Diana M. Lewis

List of John Benjamins publications for which Diana M. Lewis plays a role.



Lewis, Diana M. 2021. Chapter 13. Pragmatic markers at the periphery and discourse prominence: The case of English of course. Pragmatic Markers and Peripheries, Van Olmen, Daniël and Jolanta Šinkūnienė (eds.), pp. 351–382
This chapter argues that position interacts with discourse prominence in the development of pragmatic markers. A case study of the English marker of course traces its historical development over Late Modern English to its present-day usage at both left (LP) and right (RP) peripheries. It is argued… read more | Chapter
Lewis, Diana M. 2021. Then and now in English and French: Parallel patterns?. Time in Languages, Languages in Time, Čermáková, Anna, Thomas Egan, Hilde Hasselgård and Sylvi Rørvik (eds.), pp. 181–200
English now and then and French maintenant and alors all exemplify the cross-linguistic tendency for temporal adverbs to grammaticalize into markers of rhetorical relations. This paper analyses the polysemy of these adverbs in a comparable corpus of written-to-be-spoken speeches and unscripted… read more | Chapter
Lewis, Diana M. 2018. Grammaticalizing connectives in English and discourse information structure. New Trends in Grammaticalization and Language Change, Hancil, Sylvie, Tine Breban and José Vicente Lozano (eds.), pp. 135–157
The development of lexical expressions such as VP adverbs, matrix clauses and prepositional phrases into discourse markers and connectives expressing coherence relations has been well explored in the grammaticalization literature, under a broad view of grammaticalization, but there has been less… read more | Chapter
Lewis, Diana M. 2017. Source-Location ambiguity and incipient decline in the recent evolution of the English directional particle away. Space in Diachrony, Luraghi, Silvia, Tatiana Nikitina and Chiara Zanchi (eds.), pp. 329–346
This chapter reports on a corpus-based investigation of the evolution of spatial away over the Modern English period in the light of recent work on the expression of motion events. Three observations are made: firstly, a directional-locative polysemy develops, secondly productivity seems to… read more | Chapter
Lewis, Diana M. 2014. Discourse patterns in the development of discourse markers in English. Discourse linguistics: Theory and practice, Aijmer, Karin and Anita Fetzer (eds.), pp. 95–118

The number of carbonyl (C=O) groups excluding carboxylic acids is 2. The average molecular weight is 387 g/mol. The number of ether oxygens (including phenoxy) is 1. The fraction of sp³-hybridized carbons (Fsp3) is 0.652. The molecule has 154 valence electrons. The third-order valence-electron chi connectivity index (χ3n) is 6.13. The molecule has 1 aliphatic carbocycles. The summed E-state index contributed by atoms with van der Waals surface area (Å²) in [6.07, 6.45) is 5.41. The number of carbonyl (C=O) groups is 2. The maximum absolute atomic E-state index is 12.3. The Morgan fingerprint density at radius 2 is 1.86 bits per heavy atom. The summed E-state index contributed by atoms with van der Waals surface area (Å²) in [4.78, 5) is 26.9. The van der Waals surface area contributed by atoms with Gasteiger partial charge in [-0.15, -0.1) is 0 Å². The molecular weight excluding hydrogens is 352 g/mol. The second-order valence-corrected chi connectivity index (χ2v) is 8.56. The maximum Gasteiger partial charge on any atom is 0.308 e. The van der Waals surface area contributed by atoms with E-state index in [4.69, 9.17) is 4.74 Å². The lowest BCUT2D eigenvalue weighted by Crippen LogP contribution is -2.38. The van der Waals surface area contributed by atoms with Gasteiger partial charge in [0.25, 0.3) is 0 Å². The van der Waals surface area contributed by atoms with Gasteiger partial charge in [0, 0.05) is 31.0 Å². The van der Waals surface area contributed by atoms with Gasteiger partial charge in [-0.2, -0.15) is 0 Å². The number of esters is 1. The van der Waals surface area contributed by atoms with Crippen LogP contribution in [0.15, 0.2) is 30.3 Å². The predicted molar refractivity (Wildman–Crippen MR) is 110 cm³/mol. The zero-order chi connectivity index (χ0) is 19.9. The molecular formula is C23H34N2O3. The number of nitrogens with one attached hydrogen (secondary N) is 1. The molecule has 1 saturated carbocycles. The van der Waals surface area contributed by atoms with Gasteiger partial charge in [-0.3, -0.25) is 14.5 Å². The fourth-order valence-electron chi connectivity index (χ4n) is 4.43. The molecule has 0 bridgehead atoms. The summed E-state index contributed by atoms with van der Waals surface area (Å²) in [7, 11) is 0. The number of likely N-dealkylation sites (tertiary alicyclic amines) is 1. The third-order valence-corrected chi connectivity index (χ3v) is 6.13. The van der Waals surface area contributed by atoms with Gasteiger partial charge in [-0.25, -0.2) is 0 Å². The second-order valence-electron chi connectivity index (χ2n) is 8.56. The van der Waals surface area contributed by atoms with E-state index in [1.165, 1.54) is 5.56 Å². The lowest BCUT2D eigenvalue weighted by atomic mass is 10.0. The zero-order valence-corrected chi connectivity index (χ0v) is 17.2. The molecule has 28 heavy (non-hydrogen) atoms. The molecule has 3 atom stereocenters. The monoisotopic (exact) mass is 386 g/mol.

The role of discourse frequency in the development of two English connectives is explored, in the context of recent work emphasizing the role of syntagmatic relations in language change and suggesting that it is constructions, rather than lexical items, which grammaticalize. The development of… read more | Article
Arnaud, Pierre, Emmanuel Ferragne, Diana M. Lewis and François Maniez. 2008. 7. Adjective + Noun sequences in attributive or NP-final positions: Observations on lexicalization. Phraseology: An interdisciplinary perspective, Granger, Sylviane and Fanny Meunier (eds.), pp. 111–125
Frequent Adjective + Noun sequences in the British National Corpus based on the most frequent ‘central’ adjectives were examined in their use as noun premodifiers and in other uses (predicative, adverbial, or with N being the head of a noun phrase). Hyphenated and non-hyphenated occurrences were… read more | Article
Lewis, Diana M. 2007. From temporal to contrastive and causal: The emergence of connective after all. Connectives as Discourse Landmarks, Celle, Agnès and Ruth Huart (eds.), pp. 89–99
Lewis, Diana M. 2005. Mapping adversative coherence relations in English and French. Contrast in Context, Aijmer, Karin, Hilde Hasselgård and Stig Johansson (eds.), pp. 33–48
An approach to contrastive analysis is discussed that combines semantic mapping with analysis of comparable corpus data. Such an approach can help elucidate the many-to-many relationships between expressions or constructions of two languages. In turn, contrastive analysis is what enables us to… read more | Article
Lewis, Diana M. 2002. Rhetorical motivations for the emergence of discourse particles, with special reference to English of course. Particles, Wouden, Ton van der, Ad Foolen and Piet Van de Craen (eds.), pp. 79–91